Sayon Hughes longs to escape the volatile Bristol neighborhood known as Ends, the tight-knit but sometimes lawless world in which he was raised, and forge a better life with Shona, the girl he's loved since grade school. With few paths out, he is drawn into dealing drugs alongside his cousin, the unpredictable but fiercely loyal Cuba. Sayon is on the cusp of making a clean break when an altercation with a rival dealer turns deadly and an expected witness threatens blackmail, upending his plans. Sayon's loyalties are torn. If Shona learns the secret of his crime, he will lose her forever. But if he doesn't escape Ends now, he may never get another chance. Is it possible to break free of the bookies' tickets, burnt spoons, and crooked solutions, and still keep the love of his life?
Impressive ... The writing, resplendent with streetwise Jamaican-English, illuminates a gritty urban realism ... McKenzie’s prose, especially the dialogue, wrestles with a conundrum: how to navigate the tension between instances where the language is heightened by a vernacular that lifts it above the ordinary, and the majority of exchanges, which have a soap-opera banality. It succeeds, largely, in being closer to The Wire than EastEnders, though at times the author betrays his inexperience by telegraphing future dramatic turning points ... An Olive Grove in Ends is a fable, peppered with biblical and Qur’anic epigraphs, and with Jamaican proverbs that inform its spiritual tone. Announcing the arrival of a promising 23-year-old author whose work is wise beyond his years, the novel is both a tale of redemption and a guide for how young, disaffected Black Britons – especially descendants of the enslaved – might, as Bob Marley advises, emancipate themselves from mental slavery.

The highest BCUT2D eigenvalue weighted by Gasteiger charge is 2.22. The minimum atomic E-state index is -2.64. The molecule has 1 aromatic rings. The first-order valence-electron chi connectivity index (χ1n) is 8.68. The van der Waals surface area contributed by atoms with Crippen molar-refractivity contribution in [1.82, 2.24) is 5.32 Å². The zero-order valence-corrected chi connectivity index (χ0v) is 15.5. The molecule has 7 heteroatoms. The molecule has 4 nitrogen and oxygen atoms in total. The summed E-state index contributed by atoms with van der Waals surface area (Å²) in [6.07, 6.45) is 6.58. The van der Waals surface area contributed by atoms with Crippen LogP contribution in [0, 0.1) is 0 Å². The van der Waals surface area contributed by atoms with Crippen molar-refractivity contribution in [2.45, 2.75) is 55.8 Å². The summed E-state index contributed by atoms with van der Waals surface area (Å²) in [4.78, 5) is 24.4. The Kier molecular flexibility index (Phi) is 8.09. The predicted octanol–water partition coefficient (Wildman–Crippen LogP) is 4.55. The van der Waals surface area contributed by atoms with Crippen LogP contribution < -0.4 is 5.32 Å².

Sayon’s world turns upside down, and is so rich to inhabit. His family and conflicts are alive and dynamic on every page, a testament to Bristol-based debut novelist McKenzie’s electrifying sense of voice.
Beautiful ... Exhibits both a tenderness for the residents and an unflinching examination of their struggles ... McKenzie renders the neighborhood’s rich and complicated social and familial networks as a study in contrasts, where violence and betrayal coexist with generosity and kindness. It’s a gorgeous debut that nurtures an unlikely sort of hope that’s predicated on countless losses.